And some synonyms: resentment, exasperation; choler, bile, spleen. FURY, INDIGNATION, RAGE imply deep and strong feelings aroused by injury, injustice, wrong, etc.

Wow, pretty intense, huh? Leading me to interject once again:


Here’s how I look at it—I get it, I see the big picture. There is frustration out there: healthcare reform, unemployment, racism, terrorism, bungling politicians, overpaid executives, greedy bankers—I’m not blind or unsympathetic to those issues. But to react to them with ANGER, hatred or anything but trying to seek positive solutions makes you, well, part of the problem.

It’s easy to point fingers, say “I told you so,” and embrace the negative movement propagated by too many for reasons that are beyond me. To basically sit and get ANGRY versus taking action and trying to change things...well, to that I say:


Getting angry serves no purpose. In fact, it can cause serious health problems—heart attacks, high blood pressure, depression, violence. Getting angry is how narrow minded, uncreative, do-nothings react to problems. We all have problems. We all have days, weeks, sometimes years, when things go wrong and our lives seem hopeless. We deserve to be down, right?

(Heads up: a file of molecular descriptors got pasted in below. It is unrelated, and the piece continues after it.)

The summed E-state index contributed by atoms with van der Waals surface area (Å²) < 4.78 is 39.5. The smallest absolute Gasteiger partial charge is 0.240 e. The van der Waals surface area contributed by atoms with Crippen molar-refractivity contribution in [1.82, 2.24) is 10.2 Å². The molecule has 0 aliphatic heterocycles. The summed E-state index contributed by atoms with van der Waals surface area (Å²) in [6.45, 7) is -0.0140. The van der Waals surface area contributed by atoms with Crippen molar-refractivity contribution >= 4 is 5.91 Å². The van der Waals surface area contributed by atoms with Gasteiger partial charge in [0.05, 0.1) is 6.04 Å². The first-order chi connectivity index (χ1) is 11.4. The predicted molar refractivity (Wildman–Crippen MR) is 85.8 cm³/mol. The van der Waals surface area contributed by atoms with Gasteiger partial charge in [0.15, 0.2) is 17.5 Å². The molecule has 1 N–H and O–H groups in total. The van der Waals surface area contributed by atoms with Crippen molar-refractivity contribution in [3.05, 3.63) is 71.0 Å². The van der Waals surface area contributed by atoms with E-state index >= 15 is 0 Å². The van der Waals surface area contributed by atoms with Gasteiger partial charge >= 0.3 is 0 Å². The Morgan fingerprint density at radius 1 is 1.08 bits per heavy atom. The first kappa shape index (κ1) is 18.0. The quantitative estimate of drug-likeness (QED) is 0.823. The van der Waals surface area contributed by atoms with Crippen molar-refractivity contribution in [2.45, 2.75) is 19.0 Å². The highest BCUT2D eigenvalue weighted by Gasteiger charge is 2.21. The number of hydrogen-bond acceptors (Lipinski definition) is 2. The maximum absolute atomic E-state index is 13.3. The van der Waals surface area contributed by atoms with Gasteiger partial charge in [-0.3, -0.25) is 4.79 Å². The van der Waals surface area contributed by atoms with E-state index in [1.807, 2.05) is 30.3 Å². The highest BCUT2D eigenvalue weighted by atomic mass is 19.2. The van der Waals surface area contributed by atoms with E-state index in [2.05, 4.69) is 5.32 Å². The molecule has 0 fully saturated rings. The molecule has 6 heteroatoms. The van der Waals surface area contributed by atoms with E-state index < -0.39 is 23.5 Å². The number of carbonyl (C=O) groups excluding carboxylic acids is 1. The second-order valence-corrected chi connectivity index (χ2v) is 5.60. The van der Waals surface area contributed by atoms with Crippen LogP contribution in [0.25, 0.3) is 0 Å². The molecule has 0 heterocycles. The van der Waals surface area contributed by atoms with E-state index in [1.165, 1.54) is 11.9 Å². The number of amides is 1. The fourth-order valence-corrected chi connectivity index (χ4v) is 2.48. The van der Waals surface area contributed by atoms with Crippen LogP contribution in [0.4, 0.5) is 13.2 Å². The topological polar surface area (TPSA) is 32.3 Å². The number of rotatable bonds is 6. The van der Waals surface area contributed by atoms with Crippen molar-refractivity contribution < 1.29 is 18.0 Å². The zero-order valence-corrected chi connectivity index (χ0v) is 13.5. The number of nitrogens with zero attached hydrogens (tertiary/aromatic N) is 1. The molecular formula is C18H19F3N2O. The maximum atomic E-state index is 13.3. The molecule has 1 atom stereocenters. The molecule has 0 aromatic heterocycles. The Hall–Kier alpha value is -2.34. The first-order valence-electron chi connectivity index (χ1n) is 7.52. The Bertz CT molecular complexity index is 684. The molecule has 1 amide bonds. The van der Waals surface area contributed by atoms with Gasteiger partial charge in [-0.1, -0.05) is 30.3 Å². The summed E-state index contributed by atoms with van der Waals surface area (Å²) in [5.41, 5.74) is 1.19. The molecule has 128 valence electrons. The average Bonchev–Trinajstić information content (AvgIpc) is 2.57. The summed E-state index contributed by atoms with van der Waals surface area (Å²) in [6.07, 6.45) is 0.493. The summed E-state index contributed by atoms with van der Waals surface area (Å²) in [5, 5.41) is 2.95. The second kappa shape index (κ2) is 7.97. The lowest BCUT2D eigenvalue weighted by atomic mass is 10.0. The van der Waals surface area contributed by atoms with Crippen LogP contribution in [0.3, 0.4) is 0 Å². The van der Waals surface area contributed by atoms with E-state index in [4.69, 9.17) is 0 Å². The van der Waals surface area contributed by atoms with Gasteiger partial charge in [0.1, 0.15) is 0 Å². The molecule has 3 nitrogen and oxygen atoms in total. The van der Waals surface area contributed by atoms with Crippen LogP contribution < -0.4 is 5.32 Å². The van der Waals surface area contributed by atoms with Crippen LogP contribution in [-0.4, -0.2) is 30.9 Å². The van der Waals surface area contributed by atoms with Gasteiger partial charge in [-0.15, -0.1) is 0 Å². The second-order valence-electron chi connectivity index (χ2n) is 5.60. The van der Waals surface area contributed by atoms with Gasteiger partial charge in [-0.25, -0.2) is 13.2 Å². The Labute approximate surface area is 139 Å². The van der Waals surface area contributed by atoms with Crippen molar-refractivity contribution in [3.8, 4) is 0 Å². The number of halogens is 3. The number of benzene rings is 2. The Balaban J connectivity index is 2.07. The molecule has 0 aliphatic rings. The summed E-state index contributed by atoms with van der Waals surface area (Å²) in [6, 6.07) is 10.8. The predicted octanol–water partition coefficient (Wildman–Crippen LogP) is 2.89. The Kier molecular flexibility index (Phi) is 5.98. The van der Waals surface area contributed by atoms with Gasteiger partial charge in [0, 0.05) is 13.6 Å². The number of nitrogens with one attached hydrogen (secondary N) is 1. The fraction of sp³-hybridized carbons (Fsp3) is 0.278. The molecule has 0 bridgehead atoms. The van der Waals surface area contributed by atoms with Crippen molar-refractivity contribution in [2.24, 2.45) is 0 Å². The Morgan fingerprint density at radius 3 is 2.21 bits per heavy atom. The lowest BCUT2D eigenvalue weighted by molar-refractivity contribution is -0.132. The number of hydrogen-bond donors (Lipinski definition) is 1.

“We are judged by how we react to adversity more than how we embrace prosperity.”

Nice quote.

Thank you, I just made it up.

It's good to have passion, to care, to be informed; don't ever stop living your life with purpose. But ANGER? No.

Take all that ANGER, please, and try to channel it, put it to constructive, positive use, and, guess what? You may just discover that you will gradually become part of the solution and not the problem. And, better yet:


Think about it.


Until next time...



Oh, and here's that music I promised:

"Like a Hurricane" by Neil Young (Acoustic Cover)

Thursday, January 21, 2010

A Mere Inconvenience

I sit in semi-darkness, the haunting wail of the relentless wind serenading me, periodically interrupted by the steady rat-a-tat-tat of raindrops pouring down from the heavens and belting my skylight.

The lights had been flickering, winking on and off, and then vanished completely, taken away on the angry wind, along with the rest of my electrical power, dissipating like the last hapless breaths of a terminal patient.